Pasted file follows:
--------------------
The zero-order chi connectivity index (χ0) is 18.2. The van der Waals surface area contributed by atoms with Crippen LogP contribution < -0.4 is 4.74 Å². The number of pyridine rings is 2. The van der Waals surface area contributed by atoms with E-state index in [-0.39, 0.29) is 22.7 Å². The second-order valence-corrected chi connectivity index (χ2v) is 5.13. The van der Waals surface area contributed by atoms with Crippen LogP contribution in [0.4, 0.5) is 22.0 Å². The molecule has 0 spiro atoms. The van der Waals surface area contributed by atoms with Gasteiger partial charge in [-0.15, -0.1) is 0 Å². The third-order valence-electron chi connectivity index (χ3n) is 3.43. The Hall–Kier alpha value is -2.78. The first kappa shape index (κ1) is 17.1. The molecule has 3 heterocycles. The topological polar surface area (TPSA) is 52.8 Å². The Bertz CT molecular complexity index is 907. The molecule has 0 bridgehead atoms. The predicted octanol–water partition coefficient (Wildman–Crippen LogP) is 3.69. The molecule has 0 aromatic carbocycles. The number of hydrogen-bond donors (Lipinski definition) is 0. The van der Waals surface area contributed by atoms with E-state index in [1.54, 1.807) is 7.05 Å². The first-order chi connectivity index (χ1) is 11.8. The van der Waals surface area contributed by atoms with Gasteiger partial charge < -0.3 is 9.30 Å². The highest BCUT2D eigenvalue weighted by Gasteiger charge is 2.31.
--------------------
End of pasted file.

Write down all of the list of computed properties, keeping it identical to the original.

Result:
The zero-order chi connectivity index (χ0) is 18.2. The van der Waals surface area contributed by atoms with Crippen LogP contribution < -0.4 is 4.74 Å². The number of pyridine rings is 2. The van der Waals surface area contributed by atoms with E-state index in [-0.39, 0.29) is 22.7 Å². The second-order valence-corrected chi connectivity index (χ2v) is 5.13. The van der Waals surface area contributed by atoms with Crippen LogP contribution in [0.4, 0.5) is 22.0 Å². The molecule has 0 spiro atoms. The van der Waals surface area contributed by atoms with Gasteiger partial charge in [-0.15, -0.1) is 0 Å². The third-order valence-electron chi connectivity index (χ3n) is 3.43. The Hall–Kier alpha value is -2.78. The first kappa shape index (κ1) is 17.1. The molecule has 3 heterocycles. The topological polar surface area (TPSA) is 52.8 Å². The Bertz CT molecular complexity index is 907. The molecule has 0 bridgehead atoms. The predicted octanol–water partition coefficient (Wildman–Crippen LogP) is 3.69. The molecule has 0 aromatic carbocycles. The number of hydrogen-bond donors (Lipinski definition) is 0. The van der Waals surface area contributed by atoms with E-state index in [1.54, 1.807) is 7.05 Å². The first-order chi connectivity index (χ1) is 11.8. The van der Waals surface area contributed by atoms with Gasteiger partial charge < -0.3 is 9.30 Å². The highest BCUT2D eigenvalue weighted by Gasteiger charge is 2.31.